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Million Dollar Quartet (ocr)
Artist: Various
UPC: 00857974002000
Label: Emi Distributed Label/Emi
Genre: Original Cast Recordings
    OUR PRICE: $10.56  
Product Type: Compact Disc
Released: July 2011
Additional Information
Weight: 0.20 lbs
Track Listing
1 Million Dollar Quartet: Blue Suede Shoes
2 Million Dollar Quartet: Down by the Riverside
3 Million Dollar Quartet: Sixteen Tons/My Babe
4 Million Dollar Quartet: Long Tall Sally
5 Million Dollar Quartet: Peace in the Valley
6 Million Dollar Quartet: I Walk the Line
7 Million Dollar Quartet: I Hear You Knocking
8 Million Dollar Quartet: Party
9 Million Dollar Quartet: Great Balls of Fire
10 Million Dollar Quartet: Hound Dog
11 Million Dollar Quartet: Riders in the Sky
12 Million Dollar Quartet: Real Wild Child
13 Million Dollar Quartet: See You Later, Alligator
14 Million Dollar Quartet: Whole Lotta Shakin' Goin' On
15 Million Dollar Quartet: Matchbox
16 Million Dollar Quartet: Who Do You Love?
17 Million Dollar Quartet: Folsom Prison Blues
18 Million Dollar Quartet: Fever
19 Million Dollar Quartet: Memories Are Made of This
20 Million Dollar Quartet: That's All Right
21 Million Dollar Quartet: Brown Eyed Handsome Man
Release Date : 07/26/2011
General Description : Collection
Muze Genre-sub class : Oldies
Number of Discs : 1
Running Time : 47 minutes 16 seconds
Performance Recorded : Studio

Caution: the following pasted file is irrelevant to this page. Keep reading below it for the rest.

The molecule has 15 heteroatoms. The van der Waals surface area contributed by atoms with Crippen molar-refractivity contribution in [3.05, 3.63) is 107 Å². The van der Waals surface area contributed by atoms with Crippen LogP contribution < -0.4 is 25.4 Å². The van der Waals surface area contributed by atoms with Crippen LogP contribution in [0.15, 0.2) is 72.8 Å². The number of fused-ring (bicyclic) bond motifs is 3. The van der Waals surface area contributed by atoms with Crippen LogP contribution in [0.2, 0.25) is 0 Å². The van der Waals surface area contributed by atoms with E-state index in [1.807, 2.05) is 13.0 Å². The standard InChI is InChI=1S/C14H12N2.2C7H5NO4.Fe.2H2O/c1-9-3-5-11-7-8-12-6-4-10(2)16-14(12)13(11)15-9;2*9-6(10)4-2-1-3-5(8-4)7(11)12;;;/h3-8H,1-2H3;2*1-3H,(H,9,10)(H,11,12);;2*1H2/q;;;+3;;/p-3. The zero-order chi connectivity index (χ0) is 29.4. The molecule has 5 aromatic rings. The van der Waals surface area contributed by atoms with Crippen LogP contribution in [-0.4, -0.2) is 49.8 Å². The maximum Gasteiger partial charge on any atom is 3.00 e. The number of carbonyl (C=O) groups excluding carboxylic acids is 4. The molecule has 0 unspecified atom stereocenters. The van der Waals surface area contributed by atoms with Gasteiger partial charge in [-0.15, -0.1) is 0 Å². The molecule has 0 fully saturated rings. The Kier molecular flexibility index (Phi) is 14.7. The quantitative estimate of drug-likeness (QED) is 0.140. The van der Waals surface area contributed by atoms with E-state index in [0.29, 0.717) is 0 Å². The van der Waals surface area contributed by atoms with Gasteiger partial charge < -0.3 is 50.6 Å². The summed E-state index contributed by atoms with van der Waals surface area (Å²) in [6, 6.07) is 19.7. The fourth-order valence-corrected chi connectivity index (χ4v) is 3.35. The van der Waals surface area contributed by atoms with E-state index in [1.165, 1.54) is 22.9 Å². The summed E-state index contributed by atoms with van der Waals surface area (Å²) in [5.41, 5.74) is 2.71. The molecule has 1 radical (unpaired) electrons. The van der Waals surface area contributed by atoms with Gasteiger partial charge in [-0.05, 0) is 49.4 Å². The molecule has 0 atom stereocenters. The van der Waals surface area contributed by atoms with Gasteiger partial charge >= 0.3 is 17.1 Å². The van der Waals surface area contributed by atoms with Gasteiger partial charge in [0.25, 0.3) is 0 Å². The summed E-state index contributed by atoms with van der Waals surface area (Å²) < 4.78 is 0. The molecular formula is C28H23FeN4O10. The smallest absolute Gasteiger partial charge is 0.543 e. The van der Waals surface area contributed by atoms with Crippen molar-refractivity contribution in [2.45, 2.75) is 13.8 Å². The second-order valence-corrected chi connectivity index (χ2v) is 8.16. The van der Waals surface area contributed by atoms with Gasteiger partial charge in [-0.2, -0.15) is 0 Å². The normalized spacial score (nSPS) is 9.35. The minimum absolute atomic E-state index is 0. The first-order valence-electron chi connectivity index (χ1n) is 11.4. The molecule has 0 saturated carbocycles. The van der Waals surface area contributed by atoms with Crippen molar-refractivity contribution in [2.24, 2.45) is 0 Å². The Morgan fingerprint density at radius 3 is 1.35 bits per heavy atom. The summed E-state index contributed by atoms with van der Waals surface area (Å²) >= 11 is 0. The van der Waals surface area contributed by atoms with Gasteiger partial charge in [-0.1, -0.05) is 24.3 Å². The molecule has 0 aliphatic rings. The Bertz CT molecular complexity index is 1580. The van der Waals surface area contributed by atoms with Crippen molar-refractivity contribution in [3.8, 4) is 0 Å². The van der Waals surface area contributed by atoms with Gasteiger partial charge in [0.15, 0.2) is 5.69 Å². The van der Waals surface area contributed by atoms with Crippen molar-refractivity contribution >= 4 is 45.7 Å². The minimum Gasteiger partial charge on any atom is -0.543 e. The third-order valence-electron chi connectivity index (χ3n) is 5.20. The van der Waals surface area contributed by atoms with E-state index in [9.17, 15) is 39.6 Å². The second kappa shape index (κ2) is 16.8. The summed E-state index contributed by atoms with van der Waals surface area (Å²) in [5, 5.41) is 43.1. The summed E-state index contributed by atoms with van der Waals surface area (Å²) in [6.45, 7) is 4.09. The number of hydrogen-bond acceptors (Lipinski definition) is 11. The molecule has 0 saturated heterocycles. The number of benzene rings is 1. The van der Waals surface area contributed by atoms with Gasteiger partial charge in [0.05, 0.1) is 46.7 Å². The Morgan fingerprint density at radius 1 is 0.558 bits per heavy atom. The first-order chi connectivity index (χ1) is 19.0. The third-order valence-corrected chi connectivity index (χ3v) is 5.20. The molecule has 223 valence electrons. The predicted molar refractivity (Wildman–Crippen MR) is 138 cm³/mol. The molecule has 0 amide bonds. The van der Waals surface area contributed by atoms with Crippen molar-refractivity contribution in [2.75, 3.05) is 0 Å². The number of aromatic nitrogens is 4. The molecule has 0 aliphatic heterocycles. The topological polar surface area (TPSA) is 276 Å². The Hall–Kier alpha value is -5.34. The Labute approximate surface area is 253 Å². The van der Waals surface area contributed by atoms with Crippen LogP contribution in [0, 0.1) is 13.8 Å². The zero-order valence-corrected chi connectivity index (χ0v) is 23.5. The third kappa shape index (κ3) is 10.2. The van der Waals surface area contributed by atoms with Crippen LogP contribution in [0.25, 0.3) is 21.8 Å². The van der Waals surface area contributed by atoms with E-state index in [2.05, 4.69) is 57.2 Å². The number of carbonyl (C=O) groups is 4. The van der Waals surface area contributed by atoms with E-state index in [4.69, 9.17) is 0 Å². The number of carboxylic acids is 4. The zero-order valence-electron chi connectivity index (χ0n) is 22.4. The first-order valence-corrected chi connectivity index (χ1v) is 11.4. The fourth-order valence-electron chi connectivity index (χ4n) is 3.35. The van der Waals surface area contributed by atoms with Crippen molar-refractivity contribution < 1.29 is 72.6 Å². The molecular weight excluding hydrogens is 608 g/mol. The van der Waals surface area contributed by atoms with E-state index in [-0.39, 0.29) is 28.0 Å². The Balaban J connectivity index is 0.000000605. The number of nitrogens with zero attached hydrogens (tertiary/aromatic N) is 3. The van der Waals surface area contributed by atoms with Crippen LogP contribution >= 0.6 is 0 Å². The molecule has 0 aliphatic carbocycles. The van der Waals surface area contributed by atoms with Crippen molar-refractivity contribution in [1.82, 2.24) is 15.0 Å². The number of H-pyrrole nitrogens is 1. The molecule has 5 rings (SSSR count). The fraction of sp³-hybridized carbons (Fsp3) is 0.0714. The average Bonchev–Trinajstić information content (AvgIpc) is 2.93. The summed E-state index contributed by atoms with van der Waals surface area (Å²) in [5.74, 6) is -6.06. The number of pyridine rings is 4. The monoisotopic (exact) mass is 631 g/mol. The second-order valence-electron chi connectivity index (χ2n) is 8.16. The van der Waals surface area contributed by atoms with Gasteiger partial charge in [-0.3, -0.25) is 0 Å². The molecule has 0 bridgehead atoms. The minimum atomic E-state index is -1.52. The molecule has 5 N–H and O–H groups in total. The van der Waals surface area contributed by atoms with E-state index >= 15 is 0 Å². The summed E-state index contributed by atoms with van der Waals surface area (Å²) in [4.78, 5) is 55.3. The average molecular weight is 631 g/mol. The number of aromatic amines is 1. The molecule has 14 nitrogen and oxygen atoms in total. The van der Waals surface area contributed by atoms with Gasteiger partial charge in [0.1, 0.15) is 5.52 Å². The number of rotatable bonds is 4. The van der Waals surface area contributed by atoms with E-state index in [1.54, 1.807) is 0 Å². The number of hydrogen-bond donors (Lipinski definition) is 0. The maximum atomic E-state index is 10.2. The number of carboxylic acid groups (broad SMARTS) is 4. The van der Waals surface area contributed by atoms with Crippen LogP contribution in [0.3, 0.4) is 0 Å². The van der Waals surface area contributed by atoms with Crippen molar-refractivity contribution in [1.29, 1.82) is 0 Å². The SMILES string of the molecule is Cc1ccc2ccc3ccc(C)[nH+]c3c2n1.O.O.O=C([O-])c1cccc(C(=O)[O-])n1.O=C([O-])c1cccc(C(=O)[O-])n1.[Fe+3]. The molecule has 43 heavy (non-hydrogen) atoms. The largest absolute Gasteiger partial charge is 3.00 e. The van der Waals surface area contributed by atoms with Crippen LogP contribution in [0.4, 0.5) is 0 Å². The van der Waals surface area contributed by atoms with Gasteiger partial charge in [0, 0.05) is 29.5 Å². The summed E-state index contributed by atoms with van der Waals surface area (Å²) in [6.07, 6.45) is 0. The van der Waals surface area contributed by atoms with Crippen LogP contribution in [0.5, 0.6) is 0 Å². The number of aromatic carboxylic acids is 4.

Misc Note : Liner Note Author: Colin Escott. Recording information: Avatar Studios, NYC (03/22/2010); Chicago recording Company (03/22/2010); Avatar Studios, NYC (10/27/2008); Chicago recording Company (10/27/2008). Photographer: Joan Marcus. Arranger: Chuck Mead. On December 4, 1956, Carl Perkins held a recording session at the Sun Records studio in Memphis, Tennessee, and producer and label head Sam Phillips brought in a new, unknown signee to Sun, Jerry Lee Lewis, to play piano. During the session, Johnny Cash, then also a Sun artist and a country star, dropped by, as did Elvis Presley, whose Sun contract Phillips had sold to RCA Victor, which had made Presley a major pop star. The four artists posed for a photograph, and three of them (Cash went home early) played as Phillips let the tapes roll. A bootleg of the session was dubbed The Million Dollar Quartet; eventually the album was given a legitimate release. Colin Escott and Floyd Mutrux, in their book for the 2010 Broadway musical Million Dollar Quartet, use the recording session to encapsulate various events in the lives of those present. In their telling, Perkins seethes with anger at having missed his shot at stardom when a car crash prevented him from singing his song "Blue Suede Shoes" on national television and Presley scored a hit with it instead. Lewis is cocky and egotistical, bursting with the arrogance that will make him a star within a year. Cash is looking for a way to tell Phillips that he's leaving Sun for a major label. Phillips is hoping to re-sign Cash, while also pondering an offer to join RCA. Presley is hoping to help persuade Phillips to take that offer. Along the way, the four musicians sing and play nearly two dozen songs, including their own hits and other then-contemporary material. (Escott and Mutrux have not felt restricted to the songs -- mostly gospel numbers -- that Perkins, Lewis, and Presley actually performed.) On this cast album, there are snippets of dialogue, but for the most part it's the songs that dominate, as Eddie Clendening impersonates Presley; Lance Guest is Cash; Levi Kreis plays Lewis; and Rob Lyons inhabits Perkins. (Elizabeth Stanley plays a fictional Presley girlfriend and gets to do a couple of numbers, too.) Of the four principals, Guest is the closest clone to his character, effectively re-creating the sound of Johnny Cash. Lyons doesn't really sound at all like Perkins, though he does sound good. Clendening and Kreis are somewhere in between. The arrangements lean toward rockabilly, with plenty of slapback bass, and the performers are uniformly enthusiastic. Of course, the original recordings are far superior, but effectively assembled and performed jukebox musicals like this help keep the music alive. ~ William Ruhlmann